My middle and high school years took place in the 80s and a good percentage of my spare time was spent playing video games. I grew up during the heyday of video arcades when a dollar could get you ten tokens at Spaceport in University Mall in Pensacola, Florida. If you were lucky enough to get a gold token in that batch, you could trade that in for a bonus 10 tokens. My parents could drop me off at the arcade with just $1 or $2 and they knew I wasn’t going anywhere for an hour or two.
For my 7th grade Christmas, my parents surprised my siblings and me with an Atari 2600 under the tree. The title on the box was actually Atari Video Computer System, or VCS. It had that awesome faux wood grain front and ribbed top panel that my brother and I would discover wasn’t a good place to set your drink. Tucked in the box were two joysticks and a single game… Combat.
My parents had (thankfully) put a few extra games under the tree (Asteroids and I think the other was Space Invaders). I don’t recall getting much done that Christmas Day but I do know I played that console way too long and probably did severe damage to my eye health. The graphics weren’t as great as the ones I would see in the arcades, but I didn’t care… I could play video games at home!
I have a lot of fond memories of that 2600 and the many games that would be played on it — Adventure (one of my favorite, and I actually discovered the hidden Easter Egg all on my own!), Yar’s Revenge, Vanguard, Pac-Man (it sucked), Haunted House, and many more.
I still have my 2600 in the basement along with a number of cartridges I’ve picked up over the years at flea markets on the off chance my own children might enjoy playing them. (Not so much.) Atari will always hold a special place in my heart, and while I’ve discovered a lot of the history of Atari over the years via the internet and just random bits of trivia gathering here and there, what I knew about Atari was just a fraction of what I’ve learned in a new coffee table book called by Tim Lapetino. If you’re a true fan of Atari, this book is going to make you grin ear to ear…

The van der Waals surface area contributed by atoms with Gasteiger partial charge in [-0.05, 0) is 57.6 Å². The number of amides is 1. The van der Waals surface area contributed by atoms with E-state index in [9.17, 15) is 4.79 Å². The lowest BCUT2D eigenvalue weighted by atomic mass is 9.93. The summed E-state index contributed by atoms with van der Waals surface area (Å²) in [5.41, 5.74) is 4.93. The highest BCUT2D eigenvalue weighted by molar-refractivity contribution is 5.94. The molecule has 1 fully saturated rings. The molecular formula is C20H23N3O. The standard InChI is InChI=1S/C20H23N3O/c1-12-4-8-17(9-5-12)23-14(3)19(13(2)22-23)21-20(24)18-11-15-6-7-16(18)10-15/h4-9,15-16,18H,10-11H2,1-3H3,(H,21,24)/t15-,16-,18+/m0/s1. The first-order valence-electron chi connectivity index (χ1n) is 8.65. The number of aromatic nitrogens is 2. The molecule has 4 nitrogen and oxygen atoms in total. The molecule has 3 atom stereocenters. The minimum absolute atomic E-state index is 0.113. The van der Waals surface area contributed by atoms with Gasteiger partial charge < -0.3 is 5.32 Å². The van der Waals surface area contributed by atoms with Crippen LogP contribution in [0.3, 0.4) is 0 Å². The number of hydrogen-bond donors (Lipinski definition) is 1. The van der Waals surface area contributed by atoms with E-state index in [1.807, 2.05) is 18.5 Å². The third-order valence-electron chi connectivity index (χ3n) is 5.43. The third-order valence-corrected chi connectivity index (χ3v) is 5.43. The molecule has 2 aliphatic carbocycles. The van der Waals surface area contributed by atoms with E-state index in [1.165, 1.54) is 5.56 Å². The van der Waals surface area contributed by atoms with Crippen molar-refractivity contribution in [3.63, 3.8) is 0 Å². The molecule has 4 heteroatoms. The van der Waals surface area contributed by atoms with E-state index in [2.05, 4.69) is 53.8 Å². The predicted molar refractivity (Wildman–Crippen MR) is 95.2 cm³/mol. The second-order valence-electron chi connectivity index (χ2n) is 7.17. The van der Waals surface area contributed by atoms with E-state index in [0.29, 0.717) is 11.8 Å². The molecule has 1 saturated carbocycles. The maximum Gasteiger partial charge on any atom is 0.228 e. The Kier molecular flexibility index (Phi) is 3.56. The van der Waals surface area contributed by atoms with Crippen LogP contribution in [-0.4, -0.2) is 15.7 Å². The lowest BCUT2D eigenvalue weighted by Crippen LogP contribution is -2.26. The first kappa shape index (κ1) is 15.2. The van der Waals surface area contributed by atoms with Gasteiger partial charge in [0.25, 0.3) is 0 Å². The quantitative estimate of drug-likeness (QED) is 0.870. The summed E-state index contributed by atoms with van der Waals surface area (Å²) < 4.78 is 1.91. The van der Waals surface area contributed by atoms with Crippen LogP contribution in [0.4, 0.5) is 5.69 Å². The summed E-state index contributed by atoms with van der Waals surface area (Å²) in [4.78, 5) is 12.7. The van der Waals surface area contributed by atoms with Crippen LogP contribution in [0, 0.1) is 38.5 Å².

Beginning with a Foreword by Ernest Cline (author of Ready Player One and Armada), Lapetino offers up his own history with Atari and the purpose for his research for this book — giving credit to the numerous “unsung hereoes of Atari — illustrators, designers, art directors, industrial designers, and others — to tell their stories and share insights into the work they did.”
One of the most interesting pieces I’ve ever read on the history of Atari follows, from its birth to the end, from Pong to the sell-off by Warner Communication in 1984. Additional sections focus on the development of Atari’s style, including the Mount Fuji logo we all know and love. (The details of how the logo came about are quite interesting — two different tales depending on who is telling the story.)
You’ll find details about Atari’s coin-operated arcade games and see how their artwork, fonts, and overall appearances were key to the company’s success. Plenty of sketches and prototype artwork are scattered throughout the book, but it’s the first 50 pages that really define what the company was doing and why.
Once the VCS is introduced, however, the next 240 pages focus on specific game cartridges, with full-color photos of the game boxes and additional photos of many of the most popular games’ early and alternative artwork. Screen grabs are provided along with small blurbs that provide some fun little details about 120+ games. Key artists bios are provided (including lists of the games for which they should have received credit) along with interviews about key games. Many games get lengthier discussions (such as E.T. The Extra-Terrestrial — you’ll learn that the game was NOT the big loser that the media has portrayed it to be and most certainly not the cause of Atari’s demise) or closer looks at their development with original artwork layouts and hand-written notes.
The book closes out its 350 pages with an examination of the various designs of its products, including many products that never saw the light of day. Sketches, schematics, photos of prototypes, and a few surprise design variations that made me smile fill more pages, and there’s a great section that documents box art and copy (text) development process that was decidedly low-tech in the 80s but still produced amazing looking products on the shelf that were recognizable around the world by any Atari fan.
Lapetino has done an incredible research job for Art of Atari, and his pages will cause you to hear the pings and pops and buzzes of those early Atari games on the small 4:3 ratio TV screen. You are going to love the waves of nostalgia that these pages bring.
Note: I’d like to thank Dynamite Entertainment for providing the requested copy for review.